> d.append(struct.unpack('L',f.read(8))[0])
    >
    >
    > cPickle with protocol 2 has some promise but is more complicated because
    > arrays can't be pickled. In a perfect world I could do something like this
    > somewhere in the backroom:
    >
    > x = lengthy_number_crunching()
    > magic.save_mmap("/important-data")
    >
    > and in the application do...
    >
    > x = magic.mmap("/important-data")
    > magic.mlock("/important-data")
    >
    > and once the mlock finishes bringing important-data into RAM, at
    > the speed of your disk I/O subsystem, all accesses to x will be
    > hits against RAM.
    >
    >
    > Any thoughts?


    Disable the garbage collector, use a while loop and manual index
    instead of an iterator, preallocate your list, e.g.,
    [None]*100000000, and hope they don't have blasters!

    --
    Neil Cerutti
     
    Neil Cerutti, Nov 6, 2007
    #2
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  3. "Michael Bacarella" <> writes:

    > cPickle with protocol 2 has some promise but is more complicated because
    > arrays can't be pickled.


    This is not true:

    >>> import array
    >>> a = array.array('L')
    >>> a.extend(xrange(10))
    >>> a

    array('L', [0L, 1L, 2L, 3L, 4L, 5L, 6L, 7L, 8L, 9L])
    >>> import cPickle as pickle
    >>> s = pickle.dumps(a, -1)
    >>> pickle.loads(s)

    array('L', [0L, 1L, 2L, 3L, 4L, 5L, 6L, 7L, 8L, 9L])

    But I don't think unpickling will be any faster than array.fromstring.

    Anyway, why not use array.fromfile instead? It's actually *faster*
    than the C code you posted:

    $ time ./eat80 # not eat800 because I didn't feel like waiting
    ../eat80 0.58s user 2.43s system 93% cpu 3.226 total

    $ cat eat80.py
    #!/usr/bin/python
    import array
    a = array.array('L')
    f = open('/dev/zero')
    a.fromfile(f, 10000000)
    print len(a)

    $ time ./eat80.py
    10000000
    ../eat80.py 0.02s user 0.00s system 48% cpu 0.058 total
     
    Hrvoje Niksic, Nov 6, 2007
    #3
  4. Michael Bacarella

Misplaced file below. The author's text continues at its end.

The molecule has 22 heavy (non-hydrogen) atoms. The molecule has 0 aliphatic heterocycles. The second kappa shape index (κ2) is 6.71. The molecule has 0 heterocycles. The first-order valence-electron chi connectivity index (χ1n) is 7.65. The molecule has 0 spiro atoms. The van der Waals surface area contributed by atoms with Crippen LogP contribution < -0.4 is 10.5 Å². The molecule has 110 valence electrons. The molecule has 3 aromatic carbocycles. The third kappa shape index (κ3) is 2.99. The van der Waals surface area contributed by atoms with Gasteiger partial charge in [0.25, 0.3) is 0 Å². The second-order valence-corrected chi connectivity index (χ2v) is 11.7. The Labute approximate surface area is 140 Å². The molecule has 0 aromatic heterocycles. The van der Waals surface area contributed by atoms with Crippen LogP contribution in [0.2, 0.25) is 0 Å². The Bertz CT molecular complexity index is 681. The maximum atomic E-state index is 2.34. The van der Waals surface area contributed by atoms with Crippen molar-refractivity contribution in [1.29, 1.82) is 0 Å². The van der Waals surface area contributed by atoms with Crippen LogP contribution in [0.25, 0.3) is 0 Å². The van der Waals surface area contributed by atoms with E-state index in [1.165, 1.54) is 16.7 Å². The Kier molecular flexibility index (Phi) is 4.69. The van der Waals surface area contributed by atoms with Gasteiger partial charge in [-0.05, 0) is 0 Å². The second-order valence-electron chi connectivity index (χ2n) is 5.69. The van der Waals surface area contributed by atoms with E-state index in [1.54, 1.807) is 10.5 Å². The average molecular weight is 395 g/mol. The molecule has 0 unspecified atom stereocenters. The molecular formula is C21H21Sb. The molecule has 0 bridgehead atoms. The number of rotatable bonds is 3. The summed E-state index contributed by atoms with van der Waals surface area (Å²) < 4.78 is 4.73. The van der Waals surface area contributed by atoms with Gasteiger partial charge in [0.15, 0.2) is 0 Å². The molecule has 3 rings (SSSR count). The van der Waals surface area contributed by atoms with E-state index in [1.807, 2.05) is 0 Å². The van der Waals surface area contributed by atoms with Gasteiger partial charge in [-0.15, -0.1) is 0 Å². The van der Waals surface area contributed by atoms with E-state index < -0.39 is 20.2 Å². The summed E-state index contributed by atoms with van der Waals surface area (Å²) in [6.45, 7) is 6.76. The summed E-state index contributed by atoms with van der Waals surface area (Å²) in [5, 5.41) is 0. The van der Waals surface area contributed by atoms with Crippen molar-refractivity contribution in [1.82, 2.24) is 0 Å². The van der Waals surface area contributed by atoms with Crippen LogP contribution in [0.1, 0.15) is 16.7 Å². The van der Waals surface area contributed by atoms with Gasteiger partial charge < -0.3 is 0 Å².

Paul Rubin Guest

    "Michael Bacarella" <> writes:
    > Very sure. If we hit the disk at all performance drops
    > unacceptably. The application has low locality of reference so
    > on-demand caching isn't an option. We get the behavior we want when
    > we pre-cache; the issue is simply that it takes so long to build
    > this cache.


    The way I do it is run a separate process that mmaps the file and
    reads one byte from each page every half hour or so. You are right
    that it makes a huge difference.
     
    Paul Rubin, Nov 6, 2007
    #4
  5. > > Very sure. If we hit the disk at all performance drops
    > > unacceptably. The application has low locality of reference so
    > > on-demand caching isn't an option. We get the behavior we want when
    > > we pre-cache; the issue is simply that it takes so long to build
    > > this cache.

    >
    > The way I do it is run a separate process that mmaps the file and
    > reads one byte from each page every half hour or so. You are right
    > that it makes a huge difference.


    Why not just disable swap?
     
    Michael Bacarella, Nov 6, 2007
    #5
  6. Michael Bacarella

    Paul Rubin Guest

    "Michael Bacarella" <> writes:
    > > The way I do it is run a separate process that mmaps the file and
    > > reads one byte from each page every half hour or so. You are right
    > > that it makes a huge difference.

    >
    > Why not just disable swap?


    The system is demand paged. If swap is disabled, pages can still get
    released from memory since they can be paged back in later. Remember
    we are talking about an actual disk file (persistent data) that
    happens to be mmap'ed into a running program. So paging would be
    to the file system and not the swap area.
     
    Paul Rubin, Nov 7, 2007
    #6